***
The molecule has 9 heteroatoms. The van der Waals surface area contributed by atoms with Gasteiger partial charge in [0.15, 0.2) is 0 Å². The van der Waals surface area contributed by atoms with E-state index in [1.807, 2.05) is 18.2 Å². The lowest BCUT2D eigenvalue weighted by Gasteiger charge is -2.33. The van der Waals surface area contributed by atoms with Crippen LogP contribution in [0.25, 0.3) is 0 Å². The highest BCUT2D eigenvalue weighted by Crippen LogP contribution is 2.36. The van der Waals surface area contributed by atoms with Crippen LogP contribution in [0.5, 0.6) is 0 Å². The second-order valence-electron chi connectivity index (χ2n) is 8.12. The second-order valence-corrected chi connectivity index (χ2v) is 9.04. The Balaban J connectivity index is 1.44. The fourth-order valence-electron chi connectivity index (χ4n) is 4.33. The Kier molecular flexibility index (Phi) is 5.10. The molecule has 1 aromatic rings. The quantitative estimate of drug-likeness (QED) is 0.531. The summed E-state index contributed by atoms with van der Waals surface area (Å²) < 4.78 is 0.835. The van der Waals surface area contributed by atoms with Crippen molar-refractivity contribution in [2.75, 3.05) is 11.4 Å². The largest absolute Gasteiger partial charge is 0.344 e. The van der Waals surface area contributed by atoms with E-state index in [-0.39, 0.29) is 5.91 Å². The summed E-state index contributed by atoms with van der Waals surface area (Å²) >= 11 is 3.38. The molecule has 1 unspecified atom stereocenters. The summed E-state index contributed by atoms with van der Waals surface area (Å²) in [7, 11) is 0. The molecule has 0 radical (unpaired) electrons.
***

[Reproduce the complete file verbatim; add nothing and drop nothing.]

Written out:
The molecule has 9 heteroatoms. The van der Waals surface area contributed by atoms with Gasteiger partial charge in [0.15, 0.2) is 0 Å². The van der Waals surface area contributed by atoms with E-state index in [1.807, 2.05) is 18.2 Å². The lowest BCUT2D eigenvalue weighted by Gasteiger charge is -2.33. The van der Waals surface area contributed by atoms with Crippen LogP contribution in [0.25, 0.3) is 0 Å². The highest BCUT2D eigenvalue weighted by Crippen LogP contribution is 2.36. The van der Waals surface area contributed by atoms with Crippen LogP contribution in [0.5, 0.6) is 0 Å². The second-order valence-electron chi connectivity index (χ2n) is 8.12. The second-order valence-corrected chi connectivity index (χ2v) is 9.04. The Balaban J connectivity index is 1.44. The fourth-order valence-electron chi connectivity index (χ4n) is 4.33. The Kier molecular flexibility index (Phi) is 5.10. The molecule has 1 aromatic rings. The quantitative estimate of drug-likeness (QED) is 0.531. The summed E-state index contributed by atoms with van der Waals surface area (Å²) < 4.78 is 0.835. The van der Waals surface area contributed by atoms with Crippen molar-refractivity contribution in [2.75, 3.05) is 11.4 Å². The largest absolute Gasteiger partial charge is 0.344 e. The van der Waals surface area contributed by atoms with E-state index in [-0.39, 0.29) is 5.91 Å². The summed E-state index contributed by atoms with van der Waals surface area (Å²) >= 11 is 3.38. The molecule has 1 unspecified atom stereocenters. The summed E-state index contributed by atoms with van der Waals surface area (Å²) in [7, 11) is 0. The molecule has 0 radical (unpaired) electrons.